What if the most expensive insulins are not all that much better– if at all? I did a back-of-the-envelope calculation to show the premium we all pay for our anything-goes mindset. In 2015, Medicare spent $11.1 billion on 31 different branded Insulin product variations with a wide range of Cost-per-Claim ranging from $149 for Novolin-R, up to $1635 for Humulin R U-500. If Novolin-R was the only brand available and at the same cost, Part-D patients their insurers would have paid only $3.5 billion. The $7.7 billion savings (a 55% decrease) would be available for something else! In this regard [and curiously], according to Medicare’s database for 2015, only a single insulin had its cost decrease. The cost per claim of Humulin-R had its price-per-claim decrease by 43%. Something is going on here that I am currently unaware of. If this is not an error in the data or my analysis, why not use more Humulin-R? Let’s hear from knowledgeable people out there. Surely such value judgements can ethically be made across the wide spectrum of drugs on the market.
Surely these double-digit percent increases over a short time as exemplified for Insulin are a cause for concern. I am personally unaware of any rational explanation for the price increases in Insulin other than that its manufacturers are charging as much as they think they can get away with on the backs of dependent populations of individuals with diabetes. I would like to be kinder to the pharmaceutical industry and my government, but their business models are incompatible with my understanding of medical ethics or social justice. The extortionist shenanigans of at least some in the pharmaceutical industry have had so far the passive support of the people we elect to our state and local governments who seem to pass the best laws that money can buy. A few hearings and indignant comments may give them political cover but are simply inadequate to protect the public. Do guns and drugs really run the show?
A few comments about the enhanced databases.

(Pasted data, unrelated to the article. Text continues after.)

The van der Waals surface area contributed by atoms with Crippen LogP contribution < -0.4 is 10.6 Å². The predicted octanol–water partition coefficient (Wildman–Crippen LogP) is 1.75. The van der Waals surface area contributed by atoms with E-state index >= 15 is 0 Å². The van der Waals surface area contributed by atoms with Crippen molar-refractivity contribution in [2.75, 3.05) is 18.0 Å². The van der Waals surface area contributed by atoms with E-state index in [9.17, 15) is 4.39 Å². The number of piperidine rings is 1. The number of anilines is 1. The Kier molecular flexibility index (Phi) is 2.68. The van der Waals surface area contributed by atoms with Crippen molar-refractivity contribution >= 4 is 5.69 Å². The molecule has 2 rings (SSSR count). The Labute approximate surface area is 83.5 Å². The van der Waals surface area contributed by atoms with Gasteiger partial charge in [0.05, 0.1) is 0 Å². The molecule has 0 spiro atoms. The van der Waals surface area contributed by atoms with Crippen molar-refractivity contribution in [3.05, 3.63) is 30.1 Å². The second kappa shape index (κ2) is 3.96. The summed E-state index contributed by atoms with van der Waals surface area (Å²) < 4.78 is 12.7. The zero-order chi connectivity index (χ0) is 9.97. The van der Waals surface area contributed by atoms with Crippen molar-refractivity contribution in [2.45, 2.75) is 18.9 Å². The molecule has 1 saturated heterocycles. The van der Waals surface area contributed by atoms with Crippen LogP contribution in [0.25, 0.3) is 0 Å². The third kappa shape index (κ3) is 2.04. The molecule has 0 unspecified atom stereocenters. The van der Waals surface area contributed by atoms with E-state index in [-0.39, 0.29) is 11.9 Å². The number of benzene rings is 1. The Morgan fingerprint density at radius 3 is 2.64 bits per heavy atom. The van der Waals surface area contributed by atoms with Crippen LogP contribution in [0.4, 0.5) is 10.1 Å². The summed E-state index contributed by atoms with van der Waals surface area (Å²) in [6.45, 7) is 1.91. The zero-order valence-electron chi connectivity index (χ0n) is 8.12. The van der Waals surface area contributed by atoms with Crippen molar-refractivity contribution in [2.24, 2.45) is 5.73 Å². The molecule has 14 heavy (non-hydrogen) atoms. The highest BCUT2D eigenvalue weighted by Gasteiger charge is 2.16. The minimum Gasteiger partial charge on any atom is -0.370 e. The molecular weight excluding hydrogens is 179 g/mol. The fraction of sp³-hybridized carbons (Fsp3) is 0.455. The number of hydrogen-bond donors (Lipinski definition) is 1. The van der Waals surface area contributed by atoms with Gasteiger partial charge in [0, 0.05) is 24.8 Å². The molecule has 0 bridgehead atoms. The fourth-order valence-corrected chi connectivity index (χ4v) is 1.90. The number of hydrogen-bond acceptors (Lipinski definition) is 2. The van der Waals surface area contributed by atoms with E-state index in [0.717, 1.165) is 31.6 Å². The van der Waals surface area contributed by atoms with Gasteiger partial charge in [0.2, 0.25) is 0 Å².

The main database is enormous. It contains one row of data for each and every individual brand or generic drug prescribed by every unique individual prescriber in the United States, Washington DC, Puerto Rico, and other territories. Each of these 24+ million rows of data has 84 different fields containing a variety of demographic information about prescriber and patient; race, gender, and age of patients; severity of illness; proxies for socioeconomic status; generic vs. brand names; and specific counts of certain categories of drugs such as opioids, antibiotics, anti-psychotic drugs, and the like. Simple desktop programs like Excel cannot handle all this at once. Medicare provides certain derivative summary tables for individual states, prescribers, or drugs, but these do not contain the granular detail of the main file.
Anyone who works with this kind of data knows that derivative conclusions based on such are no better than the quality of the information itself, including the process and definitions underlying its compilation. For the Part-D databases, these are complex. For example, the data above undoubtedly contains prescription drug events for people who were not enrolled in Part-D or prescribed insulin for an entire year; who may have seen multiple doctors; or were taking more than one brand of Insulin. Thus, a given “unique” beneficiary may be tallied for more than one Insulin. Given the opaqueness of our pricing and reimbursement structure for drugs, care must be taken in the interpretation of Total Drug Costs. Medicare admits that it has no information about drug rebates that might be given to pharmacy benefit managers or insurers. Regardless of how the value of calculated cost-per-claim as used above compares to retail price or cost to an individual user, I’m pretty comfortable asserting that the cost of insulin (and many other drugs) is out of control. The market does not work when somebody has a gun to your head.
Peter Hasselbacher, MD
Emeritus Professor of Medicine, UofL
22 February 2018
I need your help.
This article is merely a start. Consider it a work in progress. It and its supporting tables are subject to updating. I ask for your expertise and help in suggesting what other drugs to look at, or what kind of comparisons or analysis I should attempt. As linked here and above, I placed breakdowns by year for insulin elsewhere on the web for your perusal. I will prepare an extract of the data for the Commonwealth of Kentucky that I think can be manipulated with Excel on the typical desktop computer. If I have made an error of fact or interpretation, please help me correct it. Contact me privately if you wish using the link in the BlogRoll